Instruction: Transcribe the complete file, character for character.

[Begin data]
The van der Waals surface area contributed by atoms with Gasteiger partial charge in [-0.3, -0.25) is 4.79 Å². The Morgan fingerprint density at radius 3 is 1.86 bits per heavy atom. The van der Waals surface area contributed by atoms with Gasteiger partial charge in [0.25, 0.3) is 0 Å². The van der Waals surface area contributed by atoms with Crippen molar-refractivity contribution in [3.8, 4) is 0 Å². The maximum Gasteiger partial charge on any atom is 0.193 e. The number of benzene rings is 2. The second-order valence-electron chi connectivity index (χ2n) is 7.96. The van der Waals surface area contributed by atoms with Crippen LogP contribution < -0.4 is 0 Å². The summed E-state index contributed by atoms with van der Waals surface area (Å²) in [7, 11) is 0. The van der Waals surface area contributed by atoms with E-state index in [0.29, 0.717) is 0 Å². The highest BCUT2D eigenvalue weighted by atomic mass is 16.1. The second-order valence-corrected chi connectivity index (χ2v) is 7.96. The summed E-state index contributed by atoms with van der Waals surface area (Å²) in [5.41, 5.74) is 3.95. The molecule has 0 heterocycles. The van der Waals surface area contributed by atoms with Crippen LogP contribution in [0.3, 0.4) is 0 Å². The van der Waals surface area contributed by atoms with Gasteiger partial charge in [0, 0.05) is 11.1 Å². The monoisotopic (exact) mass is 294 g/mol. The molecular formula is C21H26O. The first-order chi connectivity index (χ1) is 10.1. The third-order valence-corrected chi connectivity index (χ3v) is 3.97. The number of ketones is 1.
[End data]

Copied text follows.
The van der Waals surface area contributed by atoms with Gasteiger partial charge in [-0.3, -0.25) is 4.79 Å². The Morgan fingerprint density at radius 3 is 1.86 bits per heavy atom. The van der Waals surface area contributed by atoms with Gasteiger partial charge in [0.25, 0.3) is 0 Å². The van der Waals surface area contributed by atoms with Crippen molar-refractivity contribution in [3.8, 4) is 0 Å². The maximum Gasteiger partial charge on any atom is 0.193 e. The number of benzene rings is 2. The second-order valence-electron chi connectivity index (χ2n) is 7.96. The van der Waals surface area contributed by atoms with Crippen LogP contribution < -0.4 is 0 Å². The summed E-state index contributed by atoms with van der Waals surface area (Å²) in [7, 11) is 0. The van der Waals surface area contributed by atoms with E-state index in [0.29, 0.717) is 0 Å². The highest BCUT2D eigenvalue weighted by atomic mass is 16.1. The second-order valence-corrected chi connectivity index (χ2v) is 7.96. The summed E-state index contributed by atoms with van der Waals surface area (Å²) in [5.41, 5.74) is 3.95. The molecule has 0 heterocycles. The van der Waals surface area contributed by atoms with Crippen LogP contribution in [0.3, 0.4) is 0 Å². The van der Waals surface area contributed by atoms with Gasteiger partial charge in [0, 0.05) is 11.1 Å². The monoisotopic (exact) mass is 294 g/mol. The molecular formula is C21H26O. The first-order chi connectivity index (χ1) is 10.1. The third-order valence-corrected chi connectivity index (χ3v) is 3.97. The number of ketones is 1.